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(Partial) Movie Review

Last night, after having devoured Bonnie Wade's book about Japanese music in one sitting, I decided to sit myself down and watch a movie. I had checked out Farinelli from the Reg about a week ago, and I popped that into iGor, on the theory that it wouldn't require the extended concentration of Love for Three Oranges or Dialogues of the Carmelites, which are my other two library movies. I checked Farinelli out because I'd seen it a few years ago, had some vague reaction, and then completely forgotten what that reaction was. Essentially, I was re-watching it to remind myself whether or not I had liked it.


A basic background: Farinelli is a movie about Carlo Broschi, stage name Farinelli, an eighteenth-century castrato who was supposed to have been the greatest singer who ever lived. He had a relatively short, intense career, making his debut at 15, and then retiring at 32 to sing for the Spanish court for the rest of his long life. When the movie came out, the great buzz-generating feature was that it showed Farinelli singing on stage. Since they don't make castrati any more, and there are no good recordings* available, the filmmakers had to use Almighty Technology to dub Farinelli's singing voice. They made a big fuss of announcing how they had electronically blended the voices of a soprano and a countertenor to do this, and everyone decided it was a remarkable technical achievement.



Wow. Jumpin' Jesus on a pogo stick. I'd forgotten, or maybe blocked from my mind, just how godawful Farinelli is. It's that special kind of godawful, where you can tell that the director had all the elements available to make a really good movie -- a fascinating subject, handsome actors, killer music, sumptuous production design -- and then killed the project with a bad script ineptly filmed.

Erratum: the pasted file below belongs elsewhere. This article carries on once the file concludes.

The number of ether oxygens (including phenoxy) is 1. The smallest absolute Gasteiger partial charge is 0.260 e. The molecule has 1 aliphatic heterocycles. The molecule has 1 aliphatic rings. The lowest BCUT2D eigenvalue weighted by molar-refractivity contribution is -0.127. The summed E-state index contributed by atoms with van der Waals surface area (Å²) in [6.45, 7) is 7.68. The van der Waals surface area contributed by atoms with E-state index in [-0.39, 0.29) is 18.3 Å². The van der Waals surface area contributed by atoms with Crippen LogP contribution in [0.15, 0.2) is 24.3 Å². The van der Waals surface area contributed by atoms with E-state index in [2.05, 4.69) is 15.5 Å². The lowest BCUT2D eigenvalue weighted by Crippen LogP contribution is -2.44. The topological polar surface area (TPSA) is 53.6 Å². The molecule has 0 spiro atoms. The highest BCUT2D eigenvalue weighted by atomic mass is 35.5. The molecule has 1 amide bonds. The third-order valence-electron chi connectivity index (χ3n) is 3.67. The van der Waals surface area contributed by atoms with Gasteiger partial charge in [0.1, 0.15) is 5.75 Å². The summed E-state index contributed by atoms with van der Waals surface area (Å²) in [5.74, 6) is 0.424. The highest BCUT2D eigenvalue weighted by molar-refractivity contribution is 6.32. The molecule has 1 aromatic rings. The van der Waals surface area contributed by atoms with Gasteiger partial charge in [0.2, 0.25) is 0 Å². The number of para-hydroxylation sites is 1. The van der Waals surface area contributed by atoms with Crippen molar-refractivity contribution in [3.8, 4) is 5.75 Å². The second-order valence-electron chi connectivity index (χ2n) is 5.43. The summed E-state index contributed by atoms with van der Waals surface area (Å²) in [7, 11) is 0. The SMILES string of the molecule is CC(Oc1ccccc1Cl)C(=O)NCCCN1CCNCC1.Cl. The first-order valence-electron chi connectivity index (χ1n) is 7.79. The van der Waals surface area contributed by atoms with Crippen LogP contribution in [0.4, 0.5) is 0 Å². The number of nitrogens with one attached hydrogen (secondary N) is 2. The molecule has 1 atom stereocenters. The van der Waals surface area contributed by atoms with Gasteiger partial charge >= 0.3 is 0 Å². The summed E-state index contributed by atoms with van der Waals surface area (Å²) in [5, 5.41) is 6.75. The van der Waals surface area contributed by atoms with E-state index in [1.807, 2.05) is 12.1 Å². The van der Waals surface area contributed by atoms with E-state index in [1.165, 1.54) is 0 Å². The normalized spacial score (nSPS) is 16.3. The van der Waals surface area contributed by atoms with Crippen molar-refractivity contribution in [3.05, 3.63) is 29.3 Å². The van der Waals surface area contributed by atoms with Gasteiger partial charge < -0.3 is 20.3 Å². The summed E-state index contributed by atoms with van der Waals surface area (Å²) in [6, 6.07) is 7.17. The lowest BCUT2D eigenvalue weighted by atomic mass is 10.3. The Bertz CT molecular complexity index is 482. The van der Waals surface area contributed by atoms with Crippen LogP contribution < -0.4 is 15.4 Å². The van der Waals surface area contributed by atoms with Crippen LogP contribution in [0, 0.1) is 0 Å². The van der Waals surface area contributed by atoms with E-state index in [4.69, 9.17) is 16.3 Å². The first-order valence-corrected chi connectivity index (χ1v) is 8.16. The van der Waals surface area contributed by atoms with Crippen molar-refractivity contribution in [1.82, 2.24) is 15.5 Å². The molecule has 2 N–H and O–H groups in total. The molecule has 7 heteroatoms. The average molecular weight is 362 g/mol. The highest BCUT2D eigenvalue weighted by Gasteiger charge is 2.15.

The central conflict in Farinelli should have been Farinelli's choice to stay with his brother Riccardo, an inferior composer, in the face of a tempting offer to go to Covent Garden to sing for Handel. There should have been a sense either that Farinelli knew exactly what he was giving up by staying with Riccardo, or that he made an artistic decision that ended up being on the wrong side of music history. Instead, Farinelli gets to choose between a strutting, pompous, rude Handel who flaps around leering at him and a life of comfort, rock-star glamor, bad music, and co-dependency with Riccardo.

Perhaps this tack might have worked if we could have seen the emotional effect that Farinelli's choices have on him. But you don't. Stefano Dionisi is tall, slender, and has a beautiful face underneath his rather unfortunate 18th-century mullet, but his expression never changes. Whether he's burning up with fever, singing about the freedom he'll never have, having his manhood questioned by the most famous composer in England, making friends with a little boy who likes him for himself, desperately trying to make love to a beautiful woman, then lying back and watching Riccardo finish the job, or realizing that Riccardo is a hack composer, he does it all with the same stunned, frozen expression on his face. The film wants us to believe that he's a sensitive, misunderstood, mismanaged artist; instead, we see a stiff, uncaring glamor junkie. Which, again, could have been an interesting conflict, had the director done it consciously and explored it.